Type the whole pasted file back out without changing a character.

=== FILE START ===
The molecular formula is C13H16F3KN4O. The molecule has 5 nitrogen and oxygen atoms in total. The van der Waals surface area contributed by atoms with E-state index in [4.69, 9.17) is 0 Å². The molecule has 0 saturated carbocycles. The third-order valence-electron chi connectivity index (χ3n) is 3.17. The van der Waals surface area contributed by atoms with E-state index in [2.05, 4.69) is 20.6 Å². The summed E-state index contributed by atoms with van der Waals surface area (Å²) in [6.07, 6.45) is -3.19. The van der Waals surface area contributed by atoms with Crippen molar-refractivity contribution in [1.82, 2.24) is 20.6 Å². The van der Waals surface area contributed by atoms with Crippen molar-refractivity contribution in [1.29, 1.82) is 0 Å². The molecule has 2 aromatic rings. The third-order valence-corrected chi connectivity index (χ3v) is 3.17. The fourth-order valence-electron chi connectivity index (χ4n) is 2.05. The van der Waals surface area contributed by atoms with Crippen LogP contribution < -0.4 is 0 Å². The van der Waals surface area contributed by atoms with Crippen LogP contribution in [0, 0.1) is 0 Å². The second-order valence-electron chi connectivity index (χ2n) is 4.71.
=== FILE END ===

The molecular formula is C13H16F3KN4O. The molecule has 5 nitrogen and oxygen atoms in total. The van der Waals surface area contributed by atoms with E-state index in [4.69, 9.17) is 0 Å². The molecule has 0 saturated carbocycles. The third-order valence-electron chi connectivity index (χ3n) is 3.17. The van der Waals surface area contributed by atoms with E-state index in [2.05, 4.69) is 20.6 Å². The summed E-state index contributed by atoms with van der Waals surface area (Å²) in [6.07, 6.45) is -3.19. The van der Waals surface area contributed by atoms with Crippen molar-refractivity contribution in [1.82, 2.24) is 20.6 Å². The van der Waals surface area contributed by atoms with Crippen molar-refractivity contribution in [1.29, 1.82) is 0 Å². The molecule has 2 aromatic rings. The third-order valence-corrected chi connectivity index (χ3v) is 3.17. The fourth-order valence-electron chi connectivity index (χ4n) is 2.05. The van der Waals surface area contributed by atoms with Crippen LogP contribution < -0.4 is 0 Å². The van der Waals surface area contributed by atoms with Crippen LogP contribution in [0, 0.1) is 0 Å². The second-order valence-electron chi connectivity index (χ2n) is 4.71.